NETL Develops Cold-Spray Coating


Researchers from the National Energy Technology Laboratory (NETL) have developed a new self-healing cold spray coating for internal pipeline corrosion protection.

According to the release, the invention can help protect against corrosion in natural gas, hydrogen and carbon dioxide pipelines, preventing failure events such as explosions and methane emissions. 

NETL’s Ömer Dogan, who worked on the innovation, stated that internal pipeline corrosion is a common problem. Dogan worked alongside NETL researchers Joseph Tylczak, Margaret Ziomek-Moroz and Zineb Belarbi.

“Internal corrosion in pipelines primarily is due to the presence of water, carbon dioxide, and hydrogen sulfide contained in natural gas,” Dogan explained. “Internal corrosion can eventually result in leakage, cracks, and rupture of the pipeline leading to explosion hazards and methane emissions.”

The release explains that traditional approaches to fighting pipeline corrosion include the use of inhibitors or organic coatings such as fusion-bonded epoxy and polyurethane. However, the challenge with the injection of inhibitors in natural gas or carbon dioxide pipelines is reportedly the difficulty of transporting the inhibitor along the pipelines.

Dogan stated that another approach would be to use sacrificial coatings, or anodes, to protect the pipelines and equipment from internal corrosion. The anode reportedly undergoes oxidation more than the metal surface it protects, essentially stopping oxidation on the metal. However, Dogan said that these anodes tend to dissolve too fast in natural gas pipelines.

“The invention consists of a new zinc-rich material that creates an effective protective layer which resists dissolution compared to existing zinc sacrificial coatings,” Dogan said. "This new material can be applied to steel structures in a cold spray process to protect them from the effects of corrosion.”

According to the release, cold spray is a high-energy solid-state coating and powder consolidation process for applications of metals, metal alloys and metal blends. Cold spray reportedly uses an electrically heated high-pressure carrier gas, similar to nitrogen or helium, to accelerate metal powders through a supersonic nozzle for particle adhesion.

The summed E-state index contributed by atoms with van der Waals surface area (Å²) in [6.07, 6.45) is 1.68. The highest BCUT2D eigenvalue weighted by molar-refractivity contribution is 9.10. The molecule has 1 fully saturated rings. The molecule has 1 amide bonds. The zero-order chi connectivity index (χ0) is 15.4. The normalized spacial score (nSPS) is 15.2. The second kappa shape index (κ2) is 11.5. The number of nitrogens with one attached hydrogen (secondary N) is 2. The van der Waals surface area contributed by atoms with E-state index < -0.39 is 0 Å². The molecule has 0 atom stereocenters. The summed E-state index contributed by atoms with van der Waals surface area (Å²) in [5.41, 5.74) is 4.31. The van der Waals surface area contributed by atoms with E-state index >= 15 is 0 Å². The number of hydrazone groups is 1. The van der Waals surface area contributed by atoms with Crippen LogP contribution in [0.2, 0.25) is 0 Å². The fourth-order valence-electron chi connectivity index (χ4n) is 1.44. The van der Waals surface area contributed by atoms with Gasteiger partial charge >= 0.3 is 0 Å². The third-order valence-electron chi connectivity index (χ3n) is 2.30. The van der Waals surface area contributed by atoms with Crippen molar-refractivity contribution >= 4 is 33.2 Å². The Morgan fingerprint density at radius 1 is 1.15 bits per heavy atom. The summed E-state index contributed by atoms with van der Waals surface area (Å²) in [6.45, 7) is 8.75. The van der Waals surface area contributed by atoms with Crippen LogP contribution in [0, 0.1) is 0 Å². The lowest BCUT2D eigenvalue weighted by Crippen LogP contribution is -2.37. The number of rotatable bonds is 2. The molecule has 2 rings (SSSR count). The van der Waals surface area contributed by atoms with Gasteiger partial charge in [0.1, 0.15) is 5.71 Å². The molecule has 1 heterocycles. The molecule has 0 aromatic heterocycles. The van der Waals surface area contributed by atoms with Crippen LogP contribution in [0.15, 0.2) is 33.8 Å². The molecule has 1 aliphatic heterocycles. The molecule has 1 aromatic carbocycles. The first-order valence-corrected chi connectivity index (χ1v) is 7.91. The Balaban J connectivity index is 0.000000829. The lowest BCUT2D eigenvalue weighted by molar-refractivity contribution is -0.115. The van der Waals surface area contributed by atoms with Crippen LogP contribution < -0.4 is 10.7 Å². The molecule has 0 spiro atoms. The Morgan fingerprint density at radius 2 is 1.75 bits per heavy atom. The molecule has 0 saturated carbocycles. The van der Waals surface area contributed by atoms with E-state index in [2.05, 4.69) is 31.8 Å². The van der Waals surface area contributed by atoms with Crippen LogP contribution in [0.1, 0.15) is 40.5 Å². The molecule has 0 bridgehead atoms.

The coating can reportedly be applied to the interior of a pipeline through the use of a robotic cold spray device attached to a pipeline pig.

The report adds that some of the features of the zinc-rich coating include:

  • Remaining stable regardless of temperature/pressure changes of the service environment;
  • Not forming defects during cold spray deposition resulting in its extended life;
  • Self-healing when damaged by forming protective corrosion products;
  • Not requiring a periodic application (long life); and
  • Being used as structural material to repair used/damaged pipeline.

Other Pipeline Coatings Research

Last year, researchers from Flinders University in Australia recently developed a smart coating for pipelines that can remove mercury from water while preventing corrosion and solvent damage. The coating can also reportedly prevent acid and water damage of concrete surfaces.

The article, “Processes for coating surfaces with a copolymer made from sulfur and dicyclopentadiene,” was authored by Maximilian Mann, Dr. Bowen Zhang, Samuel J. Tonkin, Christopher T. Gibson, Zhongfan Jia,  Dr. Tom Hasell and Justin M. Chalker and was recently published in the journal Polymer Chemistry.

According to the study, after a curing process at 140 C (284 F) and due to a reaction between the sulfur and DCPD, the material was rendered insoluble and resistant to acids and solvents. Researchers then coated silica gel with the soluble oligomer to test mercury removal from water.

100 milligrams of the coated silica were added to a solution of water and mercury, then agitated using an end-over-end mixer. This test was repeated, and the coating showed “highly effective” mercury absorption, with the uncured sample removing greater than 99% of mercury within two hours and the cured samples removing at least 92% of mercury in the same time.

To test the coating’s protection from corrosion and solvents, the team applied the coating technique to metal, concrete and polyvinyl chloride. Additionally, the use was extended to cement and tests showed protection from both acid and water penetration.

The research team reported that the coating is repairable from scratches and other damage with heat application. This process can take place due to the coating’s chemical structure, allowing sulfur-sulfur bonds to be broken and reformed.

The study was conducted in the United Kingdom in an exchange at Hasell's University of Liverpool lab as part of an ongoing collaboration between the Chalker Lab and Hasell Lab. The project was funded by the Australian Research Council.


Tagged categories: Asia Pacific; Coating Application; Coating Materials; Coatings; Coatings Technology; Corrosion; Corrosion protection; EMEA (Europe, Middle East and Africa); Health and safety; Latin America; North America; Pipeline; Pipes; Protective Coatings; Research and development; Rust; Surface preparation; Z-Continents

Join the Conversation:

Sign in to our community to add your comments.